UPDATED: As Sweden’s third largest party, the Sweden Democrats "assume" they will be given one of a handful of prestigious parliamentary speaker jobs, party secretary Björn Söder tells The Local. READ  

National
Teens in intensive care after school 'initiation'
Photo: Peder Skrivares school

Teens in intensive care after school 'initiation'

School inspectors are investigating after an initiation ceremony at a high school in Varberg in south west Sweden left four girls in hospital. READ  

RECEIVE OUR NEWSLETTER AND ALERTS
Society
What's on in Sweden
Politics
How Sweden Democrats went mainstream
Politics
Scandinavia and Scotland: closer links?
Gallery
Property of the week - Eskilstuna
Sponsored Article
How to start a business in Stockholm
Blog updates

17 September

Deep election analysis (Blogweiser) »

"You think you’re bad? Well I’m American. http://www.youtube.com/watch?v=NFbomLID0vU Deep deep analysis on Swedish election results. Vlog post: https://t.co/tjQgfa5Yie #svpol #val2014 #politics pic.twitter.com/oEK5ADFT8L — Joel Sherwood (@joeldsherwood) September 17, 2014 " READ »

 

15 September

Liten, litet, små & lilla (The Swedish Teacher) »

"Hej igen! Have you ever been confused about when to use “liten”, “litet”, “små” and “lilla”? Today I’m going to sort out how use the adjective “liten” (small) and the different forms of it. Liten or litet? “Liten” is the form we will use when referring to a noun with the gender “en”. For example: Min pappa har en..." READ »

 
 
 
Society
How I became a surf blogger when I moved to Sweden
Gallery
People-watching: September 13th
Society
Why is Stockholm's Södermalm so cool?
Gallery
People-watching: September 11th
Gallery
People-watching: September 13th
Politics
Five possible election outcomes
Politics
Sweden elections: How do they work?
Politics
Sweden elections: Who's who?
Lifestyle
What's on in Sweden
Gallery
Property of the week - Hornstull, Stockholm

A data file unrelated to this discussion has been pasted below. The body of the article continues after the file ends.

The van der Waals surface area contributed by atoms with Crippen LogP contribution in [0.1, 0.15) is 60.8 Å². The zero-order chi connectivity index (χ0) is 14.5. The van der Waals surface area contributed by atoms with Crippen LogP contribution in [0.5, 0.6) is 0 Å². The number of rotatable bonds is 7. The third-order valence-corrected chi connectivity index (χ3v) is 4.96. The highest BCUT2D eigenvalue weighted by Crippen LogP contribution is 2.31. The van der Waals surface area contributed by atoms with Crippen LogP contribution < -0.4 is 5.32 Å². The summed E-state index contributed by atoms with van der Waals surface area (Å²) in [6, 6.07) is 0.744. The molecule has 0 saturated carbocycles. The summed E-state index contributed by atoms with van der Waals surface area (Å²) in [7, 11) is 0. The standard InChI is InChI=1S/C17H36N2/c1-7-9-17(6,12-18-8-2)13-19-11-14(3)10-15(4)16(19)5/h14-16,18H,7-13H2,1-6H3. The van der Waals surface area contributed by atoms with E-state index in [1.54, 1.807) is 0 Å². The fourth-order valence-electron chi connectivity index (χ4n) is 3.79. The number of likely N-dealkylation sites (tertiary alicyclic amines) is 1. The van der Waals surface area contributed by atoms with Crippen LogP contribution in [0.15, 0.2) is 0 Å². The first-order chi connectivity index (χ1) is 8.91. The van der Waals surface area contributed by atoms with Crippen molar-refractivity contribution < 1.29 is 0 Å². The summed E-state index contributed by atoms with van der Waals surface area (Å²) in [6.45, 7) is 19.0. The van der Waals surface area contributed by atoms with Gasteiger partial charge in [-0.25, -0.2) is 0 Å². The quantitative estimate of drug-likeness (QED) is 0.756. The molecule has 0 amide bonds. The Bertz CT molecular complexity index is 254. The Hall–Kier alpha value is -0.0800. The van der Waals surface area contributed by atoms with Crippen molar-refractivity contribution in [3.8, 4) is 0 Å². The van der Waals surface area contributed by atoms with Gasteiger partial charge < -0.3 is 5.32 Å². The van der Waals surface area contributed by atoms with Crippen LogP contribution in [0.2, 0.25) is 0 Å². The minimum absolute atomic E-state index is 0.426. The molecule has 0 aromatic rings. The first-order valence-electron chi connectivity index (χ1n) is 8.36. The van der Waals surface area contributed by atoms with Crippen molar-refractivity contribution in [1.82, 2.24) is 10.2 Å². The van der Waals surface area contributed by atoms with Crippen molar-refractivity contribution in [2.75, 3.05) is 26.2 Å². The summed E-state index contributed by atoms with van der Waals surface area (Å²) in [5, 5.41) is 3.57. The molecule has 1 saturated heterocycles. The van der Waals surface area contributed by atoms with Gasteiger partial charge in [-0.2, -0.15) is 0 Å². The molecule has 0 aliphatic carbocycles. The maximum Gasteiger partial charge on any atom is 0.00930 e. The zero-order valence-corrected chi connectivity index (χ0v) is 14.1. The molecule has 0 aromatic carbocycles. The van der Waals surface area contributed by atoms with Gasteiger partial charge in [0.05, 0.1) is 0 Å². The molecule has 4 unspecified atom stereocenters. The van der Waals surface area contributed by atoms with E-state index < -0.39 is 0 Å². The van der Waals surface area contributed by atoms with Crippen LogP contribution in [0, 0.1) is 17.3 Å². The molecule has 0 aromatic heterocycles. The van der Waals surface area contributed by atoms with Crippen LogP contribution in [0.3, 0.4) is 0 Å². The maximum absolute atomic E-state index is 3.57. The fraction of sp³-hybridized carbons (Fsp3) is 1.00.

Analysis
Five differences between the UK and Sweden
Welshman Jonny Luck is now a chef in Sweden
Society
How I opened my own restaurant in Sweden's Malmö
Sponsored Article
Stockholm tech fest: relive the magic
Gallery
People-watching September 8th
Photo: TT
Politics
Feminists fight for first seats
Politics
Immigration cut push from Sweden Democrats
Sheryl Sandberg says women have "low expectations"
Tech
Facebook exec talks women's limits in Swedish business
Politics
Left Party calls for justice and equality
Politics
Green Party wants 'better world' for kids
Lifestyle
The five best Swedish songs of the month
Sponsored Article
Introducing… Insurance in Stockholm
Sponsored Article
Graduates: Insure your income in Sweden with AEA
Sponsored Article
Introducing...Your finances in Stockholm
Sponsored Article
Introducing...Housing in Stockholm
Latest news from The Local in Austria

More news from Austria at thelocal.at

Latest news from The Local in Switzerland

More news from Switzerland at thelocal.ch

Latest news from The Local in Germany

More news from Germany at thelocal.de

Latest news from The Local in Denmark

More news from Denmark at thelocal.dk

Latest news from The Local in Spain

More news from Spain at thelocal.es

Latest news from The Local in France

More news from France at thelocal.fr

Latest news from The Local in Italy

More news from Italy at thelocal.it

Latest news from The Local in Norway

More news from Norway at thelocal.no

872
jobs available
Swedish Down Town Consulting & Productions
Swedish Down Town Consulting & Productions is an innovative business company which provides valuable assistance with the Swedish Authorities, Swedish language practice and general communications. Call 073-100 47 81 or visit:
www.swedishdowntown.com
PSD Media
PSD Media is marketing company that offers innovative solutions for online retailers. We provide modern solutions that help increase traffic and raise conversion. Visit our site at:
http://psdmedia.se
If you want to drink, that’s your business.
If you want to stop, we can help.

Learn more about English-language Alcoholics Anonymous in Sweden. No dues. No fees. Confidentiality assured.
AA-EUROPE.ORG/SWEDEN